‘Write about what you know about,’ they said.
Well, that about wraps it up for science fiction, especially alien encounters. I should have stuck with fantasy: after all, I was a fisheries scientist. Or maybe horror… oh. Wait. Dealing with the publishing industry came after writing, not before.
Like most general and free advice it is worth about what you pay for it… and what you can get out of it. Yeah – Lemons: lemonade stuff. Look, I never set out to live a sort of Hemingway-type life of doing bizarre, unusual and dangerous things. They’re like the dog or cat that follows me home. I’m too much of sucker not to keep them, and too dim-witted to realize the cute black and white stripy one is actually a skunk. I have done a number of things which are just too implausible for fiction. (I wasn’t there, I wasn’t even in the country, and besides I was led astray by evil companions. Anyway, the statute of limitations on netting goldfish with tennis court net from the pond outside a prominent government building are long past I hope. Not that I know anyone who would do something quite that daft. Goldfish are terrible eating anyway.) So… I should be able to write about some of that, yes?
And yes. As much as the next bloke, anyway. Neither of us met any aliens. (OK, so there’s the girl who was abducted by them and they impregnated her… but it ain’t me. Not even with a tentacle-suit) And no, politicians and New York City publishers don’t count. The former would only prove there is no intelligent life out there, and the latter are too alien for human comprehension.
We just make this stuff up as we go along. The important part is to get readers to believe it plausible (or at least entertaining enough) to suspend disbelief and enter your story. And this is where the next bloke rather than me, may have a big advantage on me. You see, I’ve actually grabbed a crocodile. He’s seen it in movies and on TV (which I haven’t). I’m frightened spitless of the things, but the honest truth was it was much less of a drama than taking the trash out.
It was in one of our ponds, eating the fish and when we drained the dam, there it was. The local black guys I was working with ran off, dropping the net – and there was me, in the dam (because I always took the worst job, the deep end, because that’s sort of the only way I know to get people to do stuff.). With it between me and the only easy way out – and it had to get taken away before it ate our livelihood. It wasn’t large – about 4 foot long, and I did know that their closing bite was incredibly strong, but that the opening jaw muscles weren’t. So I pushed a bucket down hard on the jaw, stood on it, on the base of the tail, and grabbed it by the base of the tail and then the end of the jaws, and with remarkable speed dropped it into the plastic 44 gallon drum we had for the fish, and slapped the lid on. We released it back into the river, and found and mended the hole it got in through.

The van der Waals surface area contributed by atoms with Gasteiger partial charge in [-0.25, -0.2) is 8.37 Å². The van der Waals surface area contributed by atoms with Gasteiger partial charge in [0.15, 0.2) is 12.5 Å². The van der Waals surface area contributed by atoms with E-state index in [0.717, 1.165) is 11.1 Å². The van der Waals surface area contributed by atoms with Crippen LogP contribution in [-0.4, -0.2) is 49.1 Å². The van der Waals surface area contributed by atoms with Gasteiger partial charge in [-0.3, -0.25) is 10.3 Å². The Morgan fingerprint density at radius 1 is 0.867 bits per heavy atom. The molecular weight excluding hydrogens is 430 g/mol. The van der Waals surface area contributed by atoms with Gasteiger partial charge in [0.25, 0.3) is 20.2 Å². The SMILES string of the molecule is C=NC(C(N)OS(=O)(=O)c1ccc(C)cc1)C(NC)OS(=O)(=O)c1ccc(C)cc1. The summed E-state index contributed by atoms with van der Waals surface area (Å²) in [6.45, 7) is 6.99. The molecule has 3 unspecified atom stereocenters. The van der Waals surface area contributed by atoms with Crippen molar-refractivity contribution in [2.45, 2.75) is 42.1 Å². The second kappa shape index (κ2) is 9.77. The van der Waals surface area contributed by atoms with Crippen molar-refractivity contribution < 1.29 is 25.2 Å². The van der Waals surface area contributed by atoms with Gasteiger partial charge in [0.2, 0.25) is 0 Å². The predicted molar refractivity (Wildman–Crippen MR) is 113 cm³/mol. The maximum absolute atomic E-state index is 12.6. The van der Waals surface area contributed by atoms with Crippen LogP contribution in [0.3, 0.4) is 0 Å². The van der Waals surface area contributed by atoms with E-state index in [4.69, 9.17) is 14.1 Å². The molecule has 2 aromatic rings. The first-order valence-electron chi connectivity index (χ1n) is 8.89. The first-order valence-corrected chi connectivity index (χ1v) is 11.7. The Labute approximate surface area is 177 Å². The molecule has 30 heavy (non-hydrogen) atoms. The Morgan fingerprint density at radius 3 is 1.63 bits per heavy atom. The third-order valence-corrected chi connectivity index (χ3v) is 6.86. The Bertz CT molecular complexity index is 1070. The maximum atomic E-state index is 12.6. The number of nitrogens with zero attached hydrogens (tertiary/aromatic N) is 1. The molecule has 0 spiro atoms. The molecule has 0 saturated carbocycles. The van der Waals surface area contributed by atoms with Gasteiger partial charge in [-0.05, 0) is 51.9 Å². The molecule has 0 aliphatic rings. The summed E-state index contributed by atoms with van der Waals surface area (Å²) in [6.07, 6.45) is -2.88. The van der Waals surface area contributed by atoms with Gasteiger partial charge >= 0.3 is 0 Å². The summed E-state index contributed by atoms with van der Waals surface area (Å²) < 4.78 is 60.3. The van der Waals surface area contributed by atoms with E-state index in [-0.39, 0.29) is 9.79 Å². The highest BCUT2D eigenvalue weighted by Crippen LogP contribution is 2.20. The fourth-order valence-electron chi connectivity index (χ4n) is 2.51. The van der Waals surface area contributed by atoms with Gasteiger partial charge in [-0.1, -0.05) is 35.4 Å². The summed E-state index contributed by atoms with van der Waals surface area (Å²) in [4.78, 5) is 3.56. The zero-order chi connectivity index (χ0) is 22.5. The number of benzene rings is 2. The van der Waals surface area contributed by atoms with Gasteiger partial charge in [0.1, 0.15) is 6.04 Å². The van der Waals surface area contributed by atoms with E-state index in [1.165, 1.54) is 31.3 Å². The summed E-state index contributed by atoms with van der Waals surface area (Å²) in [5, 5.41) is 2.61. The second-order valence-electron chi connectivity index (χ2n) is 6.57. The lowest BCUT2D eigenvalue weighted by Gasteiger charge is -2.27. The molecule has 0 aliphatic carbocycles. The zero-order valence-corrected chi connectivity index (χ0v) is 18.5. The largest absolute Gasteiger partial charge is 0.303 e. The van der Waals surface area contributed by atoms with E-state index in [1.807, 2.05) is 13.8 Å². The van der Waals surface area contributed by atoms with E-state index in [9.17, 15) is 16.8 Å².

The entire drama took less time than it took to write and was – from the observer’s point of view (not perhaps my underwear’s point of view) about as exciting as me grabbing a fish and dropping it in the barrel. Maybe even less exciting, because the big catfish I was dealing with were slimy and often the whole thing ended up as a muddy episode of fish wrestling. I got more than a few tail-slaps to the head on occasion, much to everyone’s amusement. This was quick and easy by comparison.
Whether it was the right way to do it or not, or even a sensible thing to do… I didn’t have time to think about. Thank heavens, neither did the crocodile. And dear heaven, I did not angst in the middle of it (for several pages) about my life, my mother, my relationships or the psychological effects of racial injustice or toxic masculinity.
And I’m damn sure the other bloke, who was writing from what he knew about it from watching it on TV would produce a far more gripping event, and one which his readers – except the rare fellow who actually has done this, would believe more easily.
It helps if you know something, or research it, especially if it is common knowledge (even if that is wrong). But be aware that going against common knowledge takes a lot of careful explanation and build.
But write anything you please, or rather (if you wish to sell books) that you think will please others to read.
Image by Jeff Leonhardt from Pixabay (yes I know it is an alligator not a crocodile. Alligators are much more attractive)
And yet, only one of you can describe how it felt to have the crocodile’s breath pass between your fingers.
Reflexive self-deprecation might be a good indicator of a good person, but not of a good story.
*Nod* When you’re in the middle of an emergency – dog fangs in arm, crazy person, car coming at you – there is no time for angst. There’s usually not even time for “Oh bleep.” Only dealing with Situation, and sitting down to shake after.